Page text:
Image: Pixabay

 

While you’ve probably heard that dogs tend to settle into a new home better than any cat, it’s still a major adjustment, and they’ll require a fair amount of specialist care and handling. This is especially true if you’re moving to a smaller home or apartment. If you’re due to move to a new place with your furry friend, here are some of the best pointers for helping them settle in…

 

Keep your Cool

 

Organising and then executing a move is one of the most stressful things you’ll ever have to do, but keeping your cool can help your dog handle the transition massively. While dogs can’t grasp a language (as far as we know), they pick up on our emotions. A calm, collected tone in your voice will reassure them that everything’s as it should be. As hard as it may be, try to give off vibes that are happy and relaxed. If you’re feeling overwhelmed and anxious, and letting it show through in your voice and behaviour, your dog will quickly start to feel overwhelmed and anxious as well.

 

Give Them Enough Time to Adjust

Image: Pexels

 

Bringing a completely new dog home requires a gradual, careful adjustment, as you can read about in these 5 tips for your new dog’s first day. The same goes for taking a dog that you’ve had for some time to a new place. When you take them outside for the first time, keep them on a leash, and give them ample time to explore the neighbourhood. Take it slow while you’re introducing your dog to the area surrounding the new home. It’s usually a good idea to explore your new town or city one block at a time, and let them see who else lives in the neighbourhood in a calm and gradual manner. Strange dogs and scents can be interpreted as a threat, and cause your pet a lot of unnecessary stress. When you feel ready to let your dog off the leash, make sure that they have a collar and tag on the off chance that they run off. You might be used to your dog being calm and obedient when off the leash, but a strange new place can change all that. Before you take this step, make absolutely sure that they know where their new home is, and feel comfortable enough in their new environment.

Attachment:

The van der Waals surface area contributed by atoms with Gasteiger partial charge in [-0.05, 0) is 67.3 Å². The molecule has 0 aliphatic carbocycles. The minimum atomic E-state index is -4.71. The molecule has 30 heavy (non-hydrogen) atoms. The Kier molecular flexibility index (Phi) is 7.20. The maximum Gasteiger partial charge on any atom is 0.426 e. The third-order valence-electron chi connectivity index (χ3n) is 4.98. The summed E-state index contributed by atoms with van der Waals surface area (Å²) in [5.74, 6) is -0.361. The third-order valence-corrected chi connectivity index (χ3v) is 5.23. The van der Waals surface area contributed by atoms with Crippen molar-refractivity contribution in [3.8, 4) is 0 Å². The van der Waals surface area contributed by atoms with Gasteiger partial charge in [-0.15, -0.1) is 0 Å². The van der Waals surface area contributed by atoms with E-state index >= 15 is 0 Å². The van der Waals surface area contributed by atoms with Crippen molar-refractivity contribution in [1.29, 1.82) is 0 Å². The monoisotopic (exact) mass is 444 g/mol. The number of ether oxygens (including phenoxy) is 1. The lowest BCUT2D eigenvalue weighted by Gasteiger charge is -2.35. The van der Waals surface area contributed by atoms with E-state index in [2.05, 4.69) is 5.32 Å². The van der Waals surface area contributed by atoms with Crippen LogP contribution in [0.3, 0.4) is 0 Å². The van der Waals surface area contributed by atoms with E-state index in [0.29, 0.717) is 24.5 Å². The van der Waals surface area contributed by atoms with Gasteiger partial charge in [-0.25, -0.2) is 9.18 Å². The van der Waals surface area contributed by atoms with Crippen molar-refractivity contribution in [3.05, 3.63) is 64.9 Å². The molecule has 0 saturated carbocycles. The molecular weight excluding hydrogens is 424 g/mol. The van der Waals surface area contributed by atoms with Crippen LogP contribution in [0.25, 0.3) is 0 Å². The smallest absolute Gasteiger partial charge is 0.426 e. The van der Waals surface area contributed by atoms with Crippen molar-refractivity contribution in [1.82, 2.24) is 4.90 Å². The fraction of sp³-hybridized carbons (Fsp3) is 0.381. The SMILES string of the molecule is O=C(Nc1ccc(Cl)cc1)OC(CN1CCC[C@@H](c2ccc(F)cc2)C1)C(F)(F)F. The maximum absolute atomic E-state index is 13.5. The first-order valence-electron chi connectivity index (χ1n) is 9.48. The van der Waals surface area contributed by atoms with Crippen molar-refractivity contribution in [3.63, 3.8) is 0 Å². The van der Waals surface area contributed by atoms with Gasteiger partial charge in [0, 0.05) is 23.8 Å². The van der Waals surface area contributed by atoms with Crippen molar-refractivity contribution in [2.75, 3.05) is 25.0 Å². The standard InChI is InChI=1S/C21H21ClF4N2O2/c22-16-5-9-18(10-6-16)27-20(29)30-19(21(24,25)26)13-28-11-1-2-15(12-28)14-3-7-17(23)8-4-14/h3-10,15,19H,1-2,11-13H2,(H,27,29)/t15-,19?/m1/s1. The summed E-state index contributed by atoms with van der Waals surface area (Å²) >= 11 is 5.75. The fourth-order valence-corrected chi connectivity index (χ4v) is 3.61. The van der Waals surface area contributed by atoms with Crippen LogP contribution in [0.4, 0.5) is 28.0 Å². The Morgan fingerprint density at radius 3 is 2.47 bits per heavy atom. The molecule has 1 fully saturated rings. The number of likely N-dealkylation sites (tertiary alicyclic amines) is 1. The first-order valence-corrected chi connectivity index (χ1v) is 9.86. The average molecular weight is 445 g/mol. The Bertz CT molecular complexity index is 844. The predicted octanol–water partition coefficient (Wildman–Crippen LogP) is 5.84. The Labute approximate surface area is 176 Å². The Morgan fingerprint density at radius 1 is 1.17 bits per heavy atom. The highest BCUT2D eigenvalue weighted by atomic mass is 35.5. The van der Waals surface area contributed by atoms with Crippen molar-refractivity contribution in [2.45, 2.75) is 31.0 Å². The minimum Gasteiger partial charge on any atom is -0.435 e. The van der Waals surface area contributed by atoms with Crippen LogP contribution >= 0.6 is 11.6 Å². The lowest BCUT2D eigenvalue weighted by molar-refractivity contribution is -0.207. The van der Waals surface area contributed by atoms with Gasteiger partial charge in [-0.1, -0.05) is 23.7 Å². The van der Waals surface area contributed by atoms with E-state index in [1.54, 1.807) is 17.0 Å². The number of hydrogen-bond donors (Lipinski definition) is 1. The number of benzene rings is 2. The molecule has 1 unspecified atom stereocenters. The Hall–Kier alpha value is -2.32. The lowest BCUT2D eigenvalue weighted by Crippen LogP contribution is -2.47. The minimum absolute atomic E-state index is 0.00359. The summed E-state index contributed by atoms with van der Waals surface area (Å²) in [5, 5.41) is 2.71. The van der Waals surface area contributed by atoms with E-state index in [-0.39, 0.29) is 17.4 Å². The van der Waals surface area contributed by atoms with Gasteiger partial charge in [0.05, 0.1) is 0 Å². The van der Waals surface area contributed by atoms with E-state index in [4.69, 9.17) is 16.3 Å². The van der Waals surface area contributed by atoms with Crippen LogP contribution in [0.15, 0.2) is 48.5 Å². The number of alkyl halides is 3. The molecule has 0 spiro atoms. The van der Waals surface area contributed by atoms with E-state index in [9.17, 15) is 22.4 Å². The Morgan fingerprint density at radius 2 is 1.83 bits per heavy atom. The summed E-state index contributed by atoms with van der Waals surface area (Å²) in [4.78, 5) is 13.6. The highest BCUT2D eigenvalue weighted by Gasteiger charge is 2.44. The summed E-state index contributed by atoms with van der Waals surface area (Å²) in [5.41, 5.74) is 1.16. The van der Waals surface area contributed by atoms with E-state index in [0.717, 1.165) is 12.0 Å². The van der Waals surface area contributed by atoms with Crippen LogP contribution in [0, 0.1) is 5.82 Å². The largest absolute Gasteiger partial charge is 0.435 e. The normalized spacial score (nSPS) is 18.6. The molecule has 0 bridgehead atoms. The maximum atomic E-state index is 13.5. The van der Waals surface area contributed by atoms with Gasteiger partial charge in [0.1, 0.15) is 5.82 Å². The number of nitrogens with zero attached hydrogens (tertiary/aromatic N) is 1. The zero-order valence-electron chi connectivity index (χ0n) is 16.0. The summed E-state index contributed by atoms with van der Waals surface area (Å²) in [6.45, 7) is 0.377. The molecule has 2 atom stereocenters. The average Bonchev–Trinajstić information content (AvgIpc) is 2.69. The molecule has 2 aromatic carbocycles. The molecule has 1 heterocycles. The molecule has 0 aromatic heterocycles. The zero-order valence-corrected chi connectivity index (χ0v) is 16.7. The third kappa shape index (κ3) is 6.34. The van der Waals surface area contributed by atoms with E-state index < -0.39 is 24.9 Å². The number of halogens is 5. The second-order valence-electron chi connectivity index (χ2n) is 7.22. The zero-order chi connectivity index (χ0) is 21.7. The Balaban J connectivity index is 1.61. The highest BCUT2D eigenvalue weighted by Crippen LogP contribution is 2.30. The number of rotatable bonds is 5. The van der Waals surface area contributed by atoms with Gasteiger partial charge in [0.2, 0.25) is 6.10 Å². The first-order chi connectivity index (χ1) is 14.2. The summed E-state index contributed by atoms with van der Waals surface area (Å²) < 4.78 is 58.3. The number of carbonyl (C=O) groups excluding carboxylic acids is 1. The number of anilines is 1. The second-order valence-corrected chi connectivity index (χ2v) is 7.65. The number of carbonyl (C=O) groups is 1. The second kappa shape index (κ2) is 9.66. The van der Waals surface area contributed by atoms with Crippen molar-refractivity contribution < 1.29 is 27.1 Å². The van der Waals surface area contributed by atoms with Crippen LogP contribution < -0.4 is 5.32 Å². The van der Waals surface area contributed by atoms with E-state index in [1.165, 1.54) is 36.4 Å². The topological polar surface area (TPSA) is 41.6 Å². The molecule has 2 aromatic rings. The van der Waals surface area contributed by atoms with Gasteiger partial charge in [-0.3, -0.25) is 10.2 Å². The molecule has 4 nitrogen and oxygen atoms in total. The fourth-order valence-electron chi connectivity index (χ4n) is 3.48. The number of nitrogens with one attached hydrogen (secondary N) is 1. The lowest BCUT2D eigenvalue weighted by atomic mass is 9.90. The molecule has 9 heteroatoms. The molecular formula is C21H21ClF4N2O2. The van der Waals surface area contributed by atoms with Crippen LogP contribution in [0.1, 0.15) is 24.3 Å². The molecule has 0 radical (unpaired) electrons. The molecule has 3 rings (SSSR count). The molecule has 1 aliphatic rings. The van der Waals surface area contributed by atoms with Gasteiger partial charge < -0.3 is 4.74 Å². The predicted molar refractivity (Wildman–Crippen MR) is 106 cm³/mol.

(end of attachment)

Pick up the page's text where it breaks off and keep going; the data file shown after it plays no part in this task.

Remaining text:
Try to Be Home in the First Week

 

If it’s at all possible, give yourself a week off before you start your new job. This will ensure that you’ll be there to help your dog to adjust. After that first day, try spending some time away from the home, just in small increments to begin with. This will allow you to gauge how your dog will respond to your absence. Ultimately, when you have to go to work and spend the majority of the day out of the house, your dog should be nicely adjusted to the home, and comfortable enough spending long periods of time alone there.

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One Response

  1. 1 Jarred Shilner
    2017 May 03

    Hello! Thank you for the useful tip. The first 5 months is very critical. Puppies are very clingy, and they need their humans to be around all the time. This is not a problem in the future because as they get older, the more independent they become.

    Use the power of treats, familiarize your dog by consistently touring them around the house, and give them treats. 🙂